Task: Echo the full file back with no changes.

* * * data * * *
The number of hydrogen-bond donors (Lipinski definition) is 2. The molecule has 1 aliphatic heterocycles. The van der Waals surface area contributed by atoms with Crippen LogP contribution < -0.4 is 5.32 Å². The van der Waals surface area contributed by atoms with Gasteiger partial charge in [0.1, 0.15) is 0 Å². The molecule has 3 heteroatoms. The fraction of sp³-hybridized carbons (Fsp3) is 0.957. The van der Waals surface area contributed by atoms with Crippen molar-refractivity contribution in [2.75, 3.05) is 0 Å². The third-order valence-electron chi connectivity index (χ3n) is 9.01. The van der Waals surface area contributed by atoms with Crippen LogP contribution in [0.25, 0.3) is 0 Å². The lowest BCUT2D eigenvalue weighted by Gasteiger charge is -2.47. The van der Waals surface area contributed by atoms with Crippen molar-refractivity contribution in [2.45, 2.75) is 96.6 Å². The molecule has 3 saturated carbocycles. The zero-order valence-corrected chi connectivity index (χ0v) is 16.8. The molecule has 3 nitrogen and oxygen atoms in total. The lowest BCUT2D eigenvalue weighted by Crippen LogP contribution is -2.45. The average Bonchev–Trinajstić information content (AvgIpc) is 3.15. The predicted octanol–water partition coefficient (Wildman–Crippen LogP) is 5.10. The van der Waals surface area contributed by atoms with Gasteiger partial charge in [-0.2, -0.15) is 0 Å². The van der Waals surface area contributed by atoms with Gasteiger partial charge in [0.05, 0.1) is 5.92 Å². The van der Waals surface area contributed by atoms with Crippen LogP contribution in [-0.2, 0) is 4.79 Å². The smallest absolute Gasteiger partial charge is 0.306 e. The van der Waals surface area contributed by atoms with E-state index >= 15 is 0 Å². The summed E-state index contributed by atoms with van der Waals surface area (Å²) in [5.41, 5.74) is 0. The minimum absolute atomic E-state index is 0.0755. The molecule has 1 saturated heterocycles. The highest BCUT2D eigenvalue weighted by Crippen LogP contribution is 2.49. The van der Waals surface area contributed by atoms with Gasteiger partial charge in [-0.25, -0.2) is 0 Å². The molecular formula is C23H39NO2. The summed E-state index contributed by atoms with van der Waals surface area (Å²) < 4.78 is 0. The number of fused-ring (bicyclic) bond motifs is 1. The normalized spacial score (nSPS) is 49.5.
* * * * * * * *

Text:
The number of hydrogen-bond donors (Lipinski definition) is 2. The molecule has 1 aliphatic heterocycles. The van der Waals surface area contributed by atoms with Crippen LogP contribution < -0.4 is 5.32 Å². The van der Waals surface area contributed by atoms with Gasteiger partial charge in [0.1, 0.15) is 0 Å². The molecule has 3 heteroatoms. The fraction of sp³-hybridized carbons (Fsp3) is 0.957. The van der Waals surface area contributed by atoms with Crippen molar-refractivity contribution in [2.75, 3.05) is 0 Å². The third-order valence-electron chi connectivity index (χ3n) is 9.01. The van der Waals surface area contributed by atoms with Crippen LogP contribution in [0.25, 0.3) is 0 Å². The lowest BCUT2D eigenvalue weighted by Gasteiger charge is -2.47. The van der Waals surface area contributed by atoms with Crippen molar-refractivity contribution in [2.45, 2.75) is 96.6 Å². The molecule has 3 saturated carbocycles. The zero-order valence-corrected chi connectivity index (χ0v) is 16.8. The molecule has 3 nitrogen and oxygen atoms in total. The lowest BCUT2D eigenvalue weighted by Crippen LogP contribution is -2.45. The average Bonchev–Trinajstić information content (AvgIpc) is 3.15. The predicted octanol–water partition coefficient (Wildman–Crippen LogP) is 5.10. The van der Waals surface area contributed by atoms with Gasteiger partial charge in [-0.2, -0.15) is 0 Å². The van der Waals surface area contributed by atoms with Gasteiger partial charge in [0.05, 0.1) is 5.92 Å². The van der Waals surface area contributed by atoms with Crippen LogP contribution in [-0.2, 0) is 4.79 Å². The smallest absolute Gasteiger partial charge is 0.306 e. The van der Waals surface area contributed by atoms with E-state index >= 15 is 0 Å². The summed E-state index contributed by atoms with van der Waals surface area (Å²) in [5.41, 5.74) is 0. The minimum absolute atomic E-state index is 0.0755. The molecule has 1 saturated heterocycles. The highest BCUT2D eigenvalue weighted by Crippen LogP contribution is 2.49. The van der Waals surface area contributed by atoms with Gasteiger partial charge in [-0.25, -0.2) is 0 Å². The molecular formula is C23H39NO2. The summed E-state index contributed by atoms with van der Waals surface area (Å²) < 4.78 is 0. The number of fused-ring (bicyclic) bond motifs is 1. The normalized spacial score (nSPS) is 49.5.